The clinical signs of Lyme disease in dogs generally will occur 2 to 6 months after a tick bites a dog. After the tick bites a dog it needs to stay attached to the dog for at least 50 hours to transmit the infection to the dog. Click here to learn more about the process from tick bite to the development of Lyme disease. The clinical signs (or symptoms) of Lyme disease in dogs are joint swelling, shifting leg lameness, fever, poor appetite, lymph node swelling, and general malaise (not feeling well).
Arthritis secondary to Lyme disease in dogs
As the infection that causes Lyme disease in dogs spreads through the skin, connective tissue, and muscle tissue it can cause the dog to be sore. This soreness can decrease the dogs mobility. As the infection progresses, arthritis can occur secondary to Lyme disease in dogs. Arthritis from Lyme disease in dogs, will typically affect the legs closest to where the tick bite occurred. Some dogs with Lyme disease will develop a monoarthritis, which will cause them to limp on one leg. Other dogs will develop a polyarthritis, which will cause them to limp on multiple legs. The limping caused by the arthritis in dogs with Lyme disease can vary from very subtle to non-weight bearing. The diagnostic test to confirm the suspicion of arthritis from Lyme disease in dogs is a fluid analysis from the infected joints. The arthritis that dogs develop secondary to Lyme disease does not cause a change in the appearance of the bones. Because of this, x-rays are not necessary to diagnose arthritis secondary to Lyme disease in dogs. Click here to learn about testing options to confirm a diagnosis of Lyme disease in your dog.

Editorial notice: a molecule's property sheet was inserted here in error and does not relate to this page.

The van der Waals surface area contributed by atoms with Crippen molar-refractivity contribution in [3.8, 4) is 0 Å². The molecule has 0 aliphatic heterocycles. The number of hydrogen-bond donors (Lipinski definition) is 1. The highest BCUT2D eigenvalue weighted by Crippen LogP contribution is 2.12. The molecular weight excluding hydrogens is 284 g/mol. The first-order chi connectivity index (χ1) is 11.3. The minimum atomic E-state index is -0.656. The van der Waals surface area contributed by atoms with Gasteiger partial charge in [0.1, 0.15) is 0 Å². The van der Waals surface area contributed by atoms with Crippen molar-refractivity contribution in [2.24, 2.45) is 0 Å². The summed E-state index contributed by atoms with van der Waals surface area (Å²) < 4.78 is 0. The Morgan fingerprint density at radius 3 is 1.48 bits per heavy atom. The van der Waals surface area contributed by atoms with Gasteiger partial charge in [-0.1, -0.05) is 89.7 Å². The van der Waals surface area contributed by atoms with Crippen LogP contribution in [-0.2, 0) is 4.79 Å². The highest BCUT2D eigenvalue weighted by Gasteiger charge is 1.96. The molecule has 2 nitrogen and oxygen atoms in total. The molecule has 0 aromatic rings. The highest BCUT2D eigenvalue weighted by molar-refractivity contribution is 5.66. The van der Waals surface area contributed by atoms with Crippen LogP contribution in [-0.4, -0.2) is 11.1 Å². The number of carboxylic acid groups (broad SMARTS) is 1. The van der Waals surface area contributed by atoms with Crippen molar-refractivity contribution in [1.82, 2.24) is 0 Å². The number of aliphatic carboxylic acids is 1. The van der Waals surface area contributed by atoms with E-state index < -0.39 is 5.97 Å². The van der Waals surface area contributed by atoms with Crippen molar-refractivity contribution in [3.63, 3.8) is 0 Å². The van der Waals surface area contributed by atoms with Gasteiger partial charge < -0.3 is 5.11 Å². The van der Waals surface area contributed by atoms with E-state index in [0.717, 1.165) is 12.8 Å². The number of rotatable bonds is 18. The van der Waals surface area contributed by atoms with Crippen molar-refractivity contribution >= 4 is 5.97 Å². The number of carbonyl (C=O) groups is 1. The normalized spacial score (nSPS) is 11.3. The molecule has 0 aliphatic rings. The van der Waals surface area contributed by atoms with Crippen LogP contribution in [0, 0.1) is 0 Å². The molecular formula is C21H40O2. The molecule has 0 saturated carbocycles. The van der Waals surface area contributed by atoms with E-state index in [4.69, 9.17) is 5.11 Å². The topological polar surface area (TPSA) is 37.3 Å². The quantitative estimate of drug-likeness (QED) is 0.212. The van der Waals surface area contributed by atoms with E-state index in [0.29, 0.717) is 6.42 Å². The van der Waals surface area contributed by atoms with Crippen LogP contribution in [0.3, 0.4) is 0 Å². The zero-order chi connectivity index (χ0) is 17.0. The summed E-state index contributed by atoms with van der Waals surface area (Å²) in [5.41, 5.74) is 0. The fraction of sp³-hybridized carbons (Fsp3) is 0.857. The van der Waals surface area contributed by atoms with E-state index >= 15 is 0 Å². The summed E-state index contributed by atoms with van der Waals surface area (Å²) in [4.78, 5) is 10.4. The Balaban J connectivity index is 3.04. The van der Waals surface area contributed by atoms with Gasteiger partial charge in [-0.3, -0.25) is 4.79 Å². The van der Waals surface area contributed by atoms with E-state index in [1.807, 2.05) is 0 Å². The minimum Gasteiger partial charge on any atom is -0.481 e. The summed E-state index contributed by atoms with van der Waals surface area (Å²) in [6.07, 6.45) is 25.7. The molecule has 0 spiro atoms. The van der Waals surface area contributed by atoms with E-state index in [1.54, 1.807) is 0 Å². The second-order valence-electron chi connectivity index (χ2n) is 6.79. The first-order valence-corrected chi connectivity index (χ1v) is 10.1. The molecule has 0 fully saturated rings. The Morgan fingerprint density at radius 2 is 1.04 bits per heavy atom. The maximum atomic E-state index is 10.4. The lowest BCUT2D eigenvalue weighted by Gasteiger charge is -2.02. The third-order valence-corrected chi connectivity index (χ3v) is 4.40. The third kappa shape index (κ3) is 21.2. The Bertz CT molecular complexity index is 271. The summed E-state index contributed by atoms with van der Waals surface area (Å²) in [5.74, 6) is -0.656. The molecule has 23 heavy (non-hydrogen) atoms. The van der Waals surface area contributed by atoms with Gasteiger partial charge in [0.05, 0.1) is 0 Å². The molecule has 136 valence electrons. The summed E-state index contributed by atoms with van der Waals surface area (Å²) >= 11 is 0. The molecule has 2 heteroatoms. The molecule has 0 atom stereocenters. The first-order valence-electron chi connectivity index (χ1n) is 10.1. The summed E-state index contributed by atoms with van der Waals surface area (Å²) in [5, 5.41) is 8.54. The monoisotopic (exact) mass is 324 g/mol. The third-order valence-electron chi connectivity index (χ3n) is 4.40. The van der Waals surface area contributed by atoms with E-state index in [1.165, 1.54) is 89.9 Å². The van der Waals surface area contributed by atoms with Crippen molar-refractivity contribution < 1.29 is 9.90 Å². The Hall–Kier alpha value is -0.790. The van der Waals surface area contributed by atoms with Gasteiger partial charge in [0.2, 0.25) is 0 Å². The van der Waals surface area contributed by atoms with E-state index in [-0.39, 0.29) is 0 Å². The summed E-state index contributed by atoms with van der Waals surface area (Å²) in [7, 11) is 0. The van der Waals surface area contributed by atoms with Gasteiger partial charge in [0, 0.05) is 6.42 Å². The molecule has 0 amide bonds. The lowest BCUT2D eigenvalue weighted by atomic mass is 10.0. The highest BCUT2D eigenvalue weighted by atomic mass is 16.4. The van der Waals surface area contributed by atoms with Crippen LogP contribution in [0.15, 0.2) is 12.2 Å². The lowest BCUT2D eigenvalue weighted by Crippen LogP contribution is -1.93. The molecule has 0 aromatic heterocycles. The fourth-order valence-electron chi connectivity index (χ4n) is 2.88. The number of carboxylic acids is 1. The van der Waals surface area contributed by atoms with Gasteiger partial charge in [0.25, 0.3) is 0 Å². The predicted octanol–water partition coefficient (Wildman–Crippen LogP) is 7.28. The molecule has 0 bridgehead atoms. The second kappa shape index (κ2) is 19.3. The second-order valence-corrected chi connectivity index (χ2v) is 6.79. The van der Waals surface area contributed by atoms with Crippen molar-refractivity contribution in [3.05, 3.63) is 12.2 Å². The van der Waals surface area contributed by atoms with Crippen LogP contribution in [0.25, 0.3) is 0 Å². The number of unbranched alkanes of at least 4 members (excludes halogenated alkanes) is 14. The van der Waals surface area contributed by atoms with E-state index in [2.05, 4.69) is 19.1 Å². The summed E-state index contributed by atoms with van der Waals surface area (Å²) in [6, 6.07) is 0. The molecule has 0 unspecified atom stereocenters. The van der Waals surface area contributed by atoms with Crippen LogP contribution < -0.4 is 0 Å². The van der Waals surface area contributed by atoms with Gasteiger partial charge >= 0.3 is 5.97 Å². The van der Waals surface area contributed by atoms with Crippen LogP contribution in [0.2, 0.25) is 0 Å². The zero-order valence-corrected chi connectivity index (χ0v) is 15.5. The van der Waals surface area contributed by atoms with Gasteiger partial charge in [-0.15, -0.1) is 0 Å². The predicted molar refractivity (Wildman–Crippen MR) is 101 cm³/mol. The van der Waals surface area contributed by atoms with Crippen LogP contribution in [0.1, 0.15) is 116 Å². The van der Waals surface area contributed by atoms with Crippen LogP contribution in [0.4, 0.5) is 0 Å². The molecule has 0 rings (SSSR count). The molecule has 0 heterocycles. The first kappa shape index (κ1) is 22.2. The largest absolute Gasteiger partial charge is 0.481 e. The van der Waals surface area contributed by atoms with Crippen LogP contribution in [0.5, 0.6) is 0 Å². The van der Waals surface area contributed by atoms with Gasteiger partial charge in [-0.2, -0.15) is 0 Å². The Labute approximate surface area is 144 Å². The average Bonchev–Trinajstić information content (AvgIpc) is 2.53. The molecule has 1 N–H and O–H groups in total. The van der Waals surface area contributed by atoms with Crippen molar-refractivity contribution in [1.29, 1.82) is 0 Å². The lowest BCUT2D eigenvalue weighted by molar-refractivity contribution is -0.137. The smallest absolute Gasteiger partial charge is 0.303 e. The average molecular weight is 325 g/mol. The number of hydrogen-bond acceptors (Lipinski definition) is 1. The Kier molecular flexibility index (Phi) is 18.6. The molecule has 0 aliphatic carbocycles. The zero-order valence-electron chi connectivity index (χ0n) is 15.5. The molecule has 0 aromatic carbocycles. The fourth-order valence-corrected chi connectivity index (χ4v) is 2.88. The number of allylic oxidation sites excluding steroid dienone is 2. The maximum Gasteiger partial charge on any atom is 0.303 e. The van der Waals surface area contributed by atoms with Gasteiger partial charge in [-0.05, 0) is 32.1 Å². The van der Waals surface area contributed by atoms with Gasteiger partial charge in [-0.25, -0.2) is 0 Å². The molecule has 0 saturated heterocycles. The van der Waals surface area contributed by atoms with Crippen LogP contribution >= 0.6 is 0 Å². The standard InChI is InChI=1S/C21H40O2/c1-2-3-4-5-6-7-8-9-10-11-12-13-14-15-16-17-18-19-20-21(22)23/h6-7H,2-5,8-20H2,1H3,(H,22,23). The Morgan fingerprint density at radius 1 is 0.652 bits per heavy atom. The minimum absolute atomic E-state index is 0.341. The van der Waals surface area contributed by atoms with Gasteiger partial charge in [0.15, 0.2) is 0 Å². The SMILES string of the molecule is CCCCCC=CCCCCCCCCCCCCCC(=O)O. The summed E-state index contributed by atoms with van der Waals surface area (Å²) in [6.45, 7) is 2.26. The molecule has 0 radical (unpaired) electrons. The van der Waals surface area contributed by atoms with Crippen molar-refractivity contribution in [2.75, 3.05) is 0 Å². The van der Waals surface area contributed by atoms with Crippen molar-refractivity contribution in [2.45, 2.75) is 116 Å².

Kidney disease secondary to Lyme disease in dogs
Dogs with Lyme disease can also develop kidney disease that causes them to lose an excessive amount of protein through their kidneys. The urinary test to determine if your dog is losing too much protein is a urine protein to creatinine ratio. Golden Retrievers and Labrador Retrievers appear to be the most affected breeds to develop kidney disease secondary to Lyme disease. The reason for this is unknown. If the kidney disease is caught before the dog goes into kidney failure there is a chance to resolve it with medication. Otherwise, if the dog with Lyme disease develops kidney failure the prognosis is very poor. When dogs with Lyme disease develop kidney failure they will typically develop a poor appetite, vomiting, and become very weak. At this point their prognosis is very poor.